Vladimir Vladimirovich Mayakovsky (1893-1930) has long been a poet of interest not only in Russia, but in many different regions of the world. Mayakovsky was born in what is now Georgia and moved to Moscow during his childhood. He quickly joined the Bolsheviks and the Russian Social Democratic Party, which ultimately resulted in his arrest and imprisonment. Upon his release, he began studying art and writing poetry at the Moscow School of Painting, Sculpture, and Architecture, and he published his first poems in 1912. He soon became tied to the Futurists and, ultimately, to the Russian Revolution. Mayakovsky’s poetry and later his works of drama made him famous in the Soviet Union, and following his death, Triumphal Square in Moscow was renamed in his honor. First editions of his books in the original Russian language are highly collectible, but so are a number of interesting translations.
Translations During Mayakovsky’s Lifetime
In the Soviet Union at the time Vladimir Mayakovsky was writing, Russian translators were thinking about how Mayakovsky’s work could be made available in other European languages. One of the most interesting items—if you can find one, and if you can afford it—is a 1930 French translation of four Mayakovsky poems. The translator and creator of the pamphlet, Andrey Gippius, produced the text in an extremely small run of only 150 copies. The cover is handwritten in Russian, with the poems inside handwritten in French. The runs of the pamphlet were done through lithograph. The four poems translated include “For the Voice,” “Six Monks,” “Christopher Columbus,” and “Left March.” Very few of these exist. If you do locate one, you should expect to pay several thousand dollars.
In 1925, also translated and published during Mayakovsky’s lifetime, is a Czech edition of 150,000,000: Revolutionary Epic [150,000,000: Revoluční Epos]. Bohumil Mathesius (1888-1952), a Czech poet, translator, and philosophy professor, translated the work from Russian to Czech. The glorious front cover, as well as interior illustrations, were done by Václav Mašek (1893-1973), a notable Czech illustrator and graphic designer. Edice Atom published the book in Prague. This text was published only in a limited, numbered edition, and it tends to sell for upwards of one thousand dollars. This would be a very interesting item to add to any Mayakovsky collection.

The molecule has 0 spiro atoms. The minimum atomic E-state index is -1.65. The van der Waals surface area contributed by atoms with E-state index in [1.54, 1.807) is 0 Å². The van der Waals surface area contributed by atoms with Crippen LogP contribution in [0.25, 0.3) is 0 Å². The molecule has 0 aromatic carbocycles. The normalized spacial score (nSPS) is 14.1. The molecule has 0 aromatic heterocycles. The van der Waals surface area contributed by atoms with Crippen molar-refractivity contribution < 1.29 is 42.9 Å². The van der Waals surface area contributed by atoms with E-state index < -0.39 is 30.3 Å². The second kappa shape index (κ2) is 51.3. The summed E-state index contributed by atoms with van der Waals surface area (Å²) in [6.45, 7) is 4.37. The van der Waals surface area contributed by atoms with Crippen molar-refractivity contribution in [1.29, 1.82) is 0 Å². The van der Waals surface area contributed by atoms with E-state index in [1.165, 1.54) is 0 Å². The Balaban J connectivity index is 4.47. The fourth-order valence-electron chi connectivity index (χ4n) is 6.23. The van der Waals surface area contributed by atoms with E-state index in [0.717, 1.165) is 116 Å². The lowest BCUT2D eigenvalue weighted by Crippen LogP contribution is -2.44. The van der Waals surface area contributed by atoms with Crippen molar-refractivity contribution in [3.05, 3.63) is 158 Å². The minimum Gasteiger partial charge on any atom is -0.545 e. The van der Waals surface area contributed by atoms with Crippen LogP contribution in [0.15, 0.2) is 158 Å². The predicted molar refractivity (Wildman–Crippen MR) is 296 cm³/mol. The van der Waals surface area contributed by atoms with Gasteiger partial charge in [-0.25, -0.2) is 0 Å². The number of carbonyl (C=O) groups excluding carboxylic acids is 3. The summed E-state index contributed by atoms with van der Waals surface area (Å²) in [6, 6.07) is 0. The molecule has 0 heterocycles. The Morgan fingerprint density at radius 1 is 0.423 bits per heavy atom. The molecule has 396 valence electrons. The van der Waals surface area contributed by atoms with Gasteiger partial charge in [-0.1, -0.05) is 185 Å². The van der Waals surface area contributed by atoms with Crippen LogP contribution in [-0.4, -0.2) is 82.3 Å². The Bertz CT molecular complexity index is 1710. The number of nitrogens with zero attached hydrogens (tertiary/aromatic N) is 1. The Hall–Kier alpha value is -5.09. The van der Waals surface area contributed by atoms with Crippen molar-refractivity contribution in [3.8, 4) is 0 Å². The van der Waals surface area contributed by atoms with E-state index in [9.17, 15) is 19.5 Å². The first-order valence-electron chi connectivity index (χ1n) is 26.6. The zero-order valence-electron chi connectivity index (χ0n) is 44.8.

Seeking Translation Published After Mayakovsky’s Death
While many interesting translations of Mayakovsky’s work were produced during his lifetime, the poet seems to have grown in global popularity following his suicide in 1930. In 1957 in Buenos Aires, Argentina, Editorial Platina published a series of four books making up the “Selected Works” [Obras Escogidas] of Mayakovsky in Spanish. Each of the books is bound in paper wraps—each in a different color—with a line drawing of Mayakovsky on the cover, with photographic reproductions of the writer inside every text. We managed to locate each of the four volumes in rare and antiquarian bookstores in Buenos Aires, but they’re pretty difficult to find elsewhere. If you can locate these books, they make an interesting and colorful addition to a Mayakovsky collection. By the way, in Spanish, the poet’s name is written Vladimiro Maiacovski.
Now, onto an English translation to add to your collection. There are many fantastic Mayakovsky translations in English published by university presses in the U.S., but our favorite translations are those done by Jack Hirschman. We particularly like Electric Iron (1971), translated from the Russian by Jack Hirschman and Victor Erlich. This book contains a selection of poems, and it was published in Berkeley, California in a run of 1,000 copies in Spring 1971. Electric Iron was distributed by the famous Serendipity Books (now closed), with a cover collage made by Hirschman.
Collecting Mayakovsky’s works in translation can be exciting, and your finds can make interesting additions to any Russian literature, poetry, or Mayakovsky collection.